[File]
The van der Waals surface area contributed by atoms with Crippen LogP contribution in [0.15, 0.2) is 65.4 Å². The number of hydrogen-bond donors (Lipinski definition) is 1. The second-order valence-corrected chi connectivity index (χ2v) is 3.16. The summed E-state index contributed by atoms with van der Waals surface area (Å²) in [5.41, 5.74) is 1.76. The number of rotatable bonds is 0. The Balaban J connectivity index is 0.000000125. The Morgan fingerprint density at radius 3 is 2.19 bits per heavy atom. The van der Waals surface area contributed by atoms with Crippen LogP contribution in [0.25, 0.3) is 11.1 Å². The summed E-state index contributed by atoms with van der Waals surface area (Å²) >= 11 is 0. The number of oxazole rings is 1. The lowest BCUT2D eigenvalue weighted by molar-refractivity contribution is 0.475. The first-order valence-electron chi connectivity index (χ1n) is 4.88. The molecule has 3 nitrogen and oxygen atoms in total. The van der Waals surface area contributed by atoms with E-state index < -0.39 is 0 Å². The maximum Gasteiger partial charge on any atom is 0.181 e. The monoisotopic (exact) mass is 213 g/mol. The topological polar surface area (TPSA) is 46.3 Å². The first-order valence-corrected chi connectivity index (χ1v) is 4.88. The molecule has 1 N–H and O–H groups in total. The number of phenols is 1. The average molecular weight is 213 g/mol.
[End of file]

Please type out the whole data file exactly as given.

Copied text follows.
The van der Waals surface area contributed by atoms with Crippen LogP contribution in [0.15, 0.2) is 65.4 Å². The number of hydrogen-bond donors (Lipinski definition) is 1. The second-order valence-corrected chi connectivity index (χ2v) is 3.16. The summed E-state index contributed by atoms with van der Waals surface area (Å²) in [5.41, 5.74) is 1.76. The number of rotatable bonds is 0. The Balaban J connectivity index is 0.000000125. The Morgan fingerprint density at radius 3 is 2.19 bits per heavy atom. The van der Waals surface area contributed by atoms with Crippen LogP contribution in [0.25, 0.3) is 11.1 Å². The summed E-state index contributed by atoms with van der Waals surface area (Å²) >= 11 is 0. The number of oxazole rings is 1. The lowest BCUT2D eigenvalue weighted by molar-refractivity contribution is 0.475. The first-order valence-electron chi connectivity index (χ1n) is 4.88. The molecule has 3 nitrogen and oxygen atoms in total. The van der Waals surface area contributed by atoms with E-state index < -0.39 is 0 Å². The maximum Gasteiger partial charge on any atom is 0.181 e. The monoisotopic (exact) mass is 213 g/mol. The topological polar surface area (TPSA) is 46.3 Å². The first-order valence-corrected chi connectivity index (χ1v) is 4.88. The molecule has 1 N–H and O–H groups in total. The number of phenols is 1. The average molecular weight is 213 g/mol.